Review published on October 25, 2012.Reviewed by John Redfearn
German soldiers of the second world war talked afterwards of the mindless depression brought by the invasion of Russia. Day after day and week after week the same. Driving or walking across the Steppes the same scenery, the same cottages, farms and villages, never seeming to get anywhere, just extending the supply lines and gradually whittling down the army.
For Ballista and his familia in AD 263 it was the same. Sent into the region between the Caspian and Black seas by Emperor Gallienus to prevent tribal warfare and stabilize the Empire’s eastern frontiers his party is steadily being whittled down. One disappears, another is brutally murdered and the body left with eyes sliced out, extremities removed and blood in his hair. Others succumb to skirmishes with hostile nations, tribes, whose territory they pass through. All the tribes, including the allied ones, are hostile, either to Rome or to Ballista himself.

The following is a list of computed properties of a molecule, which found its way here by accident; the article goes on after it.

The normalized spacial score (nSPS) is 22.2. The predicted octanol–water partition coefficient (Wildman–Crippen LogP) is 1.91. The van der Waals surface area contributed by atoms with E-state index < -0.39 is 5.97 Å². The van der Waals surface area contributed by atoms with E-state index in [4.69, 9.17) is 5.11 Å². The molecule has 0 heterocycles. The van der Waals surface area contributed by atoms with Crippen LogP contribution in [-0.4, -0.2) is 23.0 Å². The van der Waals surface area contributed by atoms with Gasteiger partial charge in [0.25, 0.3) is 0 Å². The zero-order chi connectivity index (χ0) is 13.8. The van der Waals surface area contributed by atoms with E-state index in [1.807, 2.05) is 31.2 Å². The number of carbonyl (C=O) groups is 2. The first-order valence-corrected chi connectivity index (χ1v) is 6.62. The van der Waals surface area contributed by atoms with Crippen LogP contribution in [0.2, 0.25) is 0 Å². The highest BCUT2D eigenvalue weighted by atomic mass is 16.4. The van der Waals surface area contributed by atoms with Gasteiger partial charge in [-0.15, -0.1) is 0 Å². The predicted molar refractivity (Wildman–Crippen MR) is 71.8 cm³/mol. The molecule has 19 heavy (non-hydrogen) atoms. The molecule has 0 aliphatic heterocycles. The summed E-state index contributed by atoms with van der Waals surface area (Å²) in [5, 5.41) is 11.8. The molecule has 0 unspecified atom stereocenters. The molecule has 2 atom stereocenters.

After a slow start the pace really picks up with some splendid battle scenes. It’s hard to imagine how two armies composed of light cavalry horse archers could fight. When things move so fast how do you keep control of a battle, keep the cavalry in a disciplined body, prevent wild charges or frantic flight? Not easily. What about the baggage train? The nomad baggage train comprised all the wagons and all the mobile possessions of the entire nation. While the horse army fought how was the baggage protected, who protected it, what did they do if attacked? It’s all brought to life here in fast flowing scenes without a hint of the history lesson that you nevertheless absorb along the way.
Even the slow parts of Wolves are full of an easily covered yet deep understanding of the belief systems of the region at the time. Maximus, whose fundamental philosophy is that if you ask every female you meet to sleep with you you’ll get a lot of rejections but have a good time at least twice a day, learns with fascination about various tribes’ marriage customs. Hippothous practices physiognomy on several of the party and on the elongated features of the Rosomoni.
When the cover quotes on a book all refer to other things the author has written it’s usually a bad sign. In this case it a sign that, with one notable exception, the wrong quotes are on the cover.
Who really reached the top of Mount Everest first?
Marcus Chown: 10 things I’ve learnt from science books
You may also like
- 03 MayBookChap
In a week that saw the Hillsborough 96 exonerated after a quarter of a century ...